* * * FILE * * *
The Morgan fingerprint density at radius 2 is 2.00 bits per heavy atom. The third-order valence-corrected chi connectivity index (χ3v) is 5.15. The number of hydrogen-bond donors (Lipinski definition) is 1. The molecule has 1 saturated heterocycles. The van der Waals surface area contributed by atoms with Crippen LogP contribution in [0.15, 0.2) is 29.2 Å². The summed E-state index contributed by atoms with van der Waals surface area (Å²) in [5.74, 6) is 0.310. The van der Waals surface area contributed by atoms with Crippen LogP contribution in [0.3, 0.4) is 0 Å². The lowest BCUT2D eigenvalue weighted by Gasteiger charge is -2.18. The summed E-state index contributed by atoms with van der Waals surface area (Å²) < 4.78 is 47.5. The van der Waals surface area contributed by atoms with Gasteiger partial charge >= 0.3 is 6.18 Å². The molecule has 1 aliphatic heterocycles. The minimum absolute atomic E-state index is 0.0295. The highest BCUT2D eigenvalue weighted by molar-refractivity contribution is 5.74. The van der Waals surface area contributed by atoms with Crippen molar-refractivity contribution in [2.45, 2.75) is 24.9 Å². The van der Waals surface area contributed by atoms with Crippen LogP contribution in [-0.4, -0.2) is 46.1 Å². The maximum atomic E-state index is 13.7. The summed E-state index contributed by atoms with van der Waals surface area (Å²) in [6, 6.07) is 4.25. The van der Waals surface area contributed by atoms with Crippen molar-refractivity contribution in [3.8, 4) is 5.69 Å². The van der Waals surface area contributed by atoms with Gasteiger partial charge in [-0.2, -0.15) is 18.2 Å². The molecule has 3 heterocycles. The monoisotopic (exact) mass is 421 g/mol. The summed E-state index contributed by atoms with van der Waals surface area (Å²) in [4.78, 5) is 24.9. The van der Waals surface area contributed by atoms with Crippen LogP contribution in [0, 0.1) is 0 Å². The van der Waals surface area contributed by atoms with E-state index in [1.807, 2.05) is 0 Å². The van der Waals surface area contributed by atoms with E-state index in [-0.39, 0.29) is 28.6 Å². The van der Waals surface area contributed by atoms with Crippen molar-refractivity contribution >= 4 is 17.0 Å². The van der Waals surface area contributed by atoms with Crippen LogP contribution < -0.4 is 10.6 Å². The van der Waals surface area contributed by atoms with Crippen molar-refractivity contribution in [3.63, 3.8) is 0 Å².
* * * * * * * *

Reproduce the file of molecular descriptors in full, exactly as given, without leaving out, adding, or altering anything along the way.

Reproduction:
The Morgan fingerprint density at radius 2 is 2.00 bits per heavy atom. The third-order valence-corrected chi connectivity index (χ3v) is 5.15. The number of hydrogen-bond donors (Lipinski definition) is 1. The molecule has 1 saturated heterocycles. The van der Waals surface area contributed by atoms with Crippen LogP contribution in [0.15, 0.2) is 29.2 Å². The summed E-state index contributed by atoms with van der Waals surface area (Å²) in [5.74, 6) is 0.310. The van der Waals surface area contributed by atoms with Crippen LogP contribution in [0.3, 0.4) is 0 Å². The lowest BCUT2D eigenvalue weighted by Gasteiger charge is -2.18. The summed E-state index contributed by atoms with van der Waals surface area (Å²) < 4.78 is 47.5. The van der Waals surface area contributed by atoms with Gasteiger partial charge >= 0.3 is 6.18 Å². The molecule has 1 aliphatic heterocycles. The minimum absolute atomic E-state index is 0.0295. The highest BCUT2D eigenvalue weighted by molar-refractivity contribution is 5.74. The van der Waals surface area contributed by atoms with Crippen molar-refractivity contribution in [2.45, 2.75) is 24.9 Å². The van der Waals surface area contributed by atoms with Crippen LogP contribution in [-0.4, -0.2) is 46.1 Å². The maximum atomic E-state index is 13.7. The summed E-state index contributed by atoms with van der Waals surface area (Å²) in [6, 6.07) is 4.25. The van der Waals surface area contributed by atoms with Crippen molar-refractivity contribution in [3.8, 4) is 5.69 Å². The van der Waals surface area contributed by atoms with Gasteiger partial charge in [-0.2, -0.15) is 18.2 Å². The molecule has 3 heterocycles. The monoisotopic (exact) mass is 421 g/mol. The summed E-state index contributed by atoms with van der Waals surface area (Å²) in [4.78, 5) is 24.9. The van der Waals surface area contributed by atoms with Crippen LogP contribution in [0, 0.1) is 0 Å². The van der Waals surface area contributed by atoms with E-state index in [1.807, 2.05) is 0 Å². The van der Waals surface area contributed by atoms with E-state index in [-0.39, 0.29) is 28.6 Å². The van der Waals surface area contributed by atoms with Crippen molar-refractivity contribution >= 4 is 17.0 Å². The van der Waals surface area contributed by atoms with Crippen LogP contribution < -0.4 is 10.6 Å². The van der Waals surface area contributed by atoms with Crippen molar-refractivity contribution in [3.63, 3.8) is 0 Å².